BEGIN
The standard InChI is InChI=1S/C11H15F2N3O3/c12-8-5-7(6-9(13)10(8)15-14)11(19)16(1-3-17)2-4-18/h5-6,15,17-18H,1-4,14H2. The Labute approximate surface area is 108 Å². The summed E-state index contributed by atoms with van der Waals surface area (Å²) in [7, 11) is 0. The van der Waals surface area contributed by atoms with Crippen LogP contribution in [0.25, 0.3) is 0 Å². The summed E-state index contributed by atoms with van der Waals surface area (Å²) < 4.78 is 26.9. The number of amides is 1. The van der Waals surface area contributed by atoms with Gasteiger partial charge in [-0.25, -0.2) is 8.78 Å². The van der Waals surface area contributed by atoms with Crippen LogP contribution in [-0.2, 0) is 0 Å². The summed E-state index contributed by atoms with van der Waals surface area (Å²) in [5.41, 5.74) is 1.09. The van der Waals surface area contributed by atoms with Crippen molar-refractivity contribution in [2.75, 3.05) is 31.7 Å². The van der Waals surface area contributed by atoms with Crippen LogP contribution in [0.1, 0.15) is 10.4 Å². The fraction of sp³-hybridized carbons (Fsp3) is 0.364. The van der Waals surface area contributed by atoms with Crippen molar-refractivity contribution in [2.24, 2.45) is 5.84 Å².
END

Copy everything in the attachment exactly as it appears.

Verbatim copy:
The standard InChI is InChI=1S/C11H15F2N3O3/c12-8-5-7(6-9(13)10(8)15-14)11(19)16(1-3-17)2-4-18/h5-6,15,17-18H,1-4,14H2. The Labute approximate surface area is 108 Å². The summed E-state index contributed by atoms with van der Waals surface area (Å²) in [7, 11) is 0. The van der Waals surface area contributed by atoms with Crippen LogP contribution in [0.25, 0.3) is 0 Å². The summed E-state index contributed by atoms with van der Waals surface area (Å²) < 4.78 is 26.9. The number of amides is 1. The van der Waals surface area contributed by atoms with Gasteiger partial charge in [-0.25, -0.2) is 8.78 Å². The van der Waals surface area contributed by atoms with Crippen LogP contribution in [-0.2, 0) is 0 Å². The summed E-state index contributed by atoms with van der Waals surface area (Å²) in [5.41, 5.74) is 1.09. The van der Waals surface area contributed by atoms with Crippen molar-refractivity contribution in [2.75, 3.05) is 31.7 Å². The van der Waals surface area contributed by atoms with Crippen LogP contribution in [0.1, 0.15) is 10.4 Å². The fraction of sp³-hybridized carbons (Fsp3) is 0.364. The van der Waals surface area contributed by atoms with Crippen molar-refractivity contribution in [2.24, 2.45) is 5.84 Å².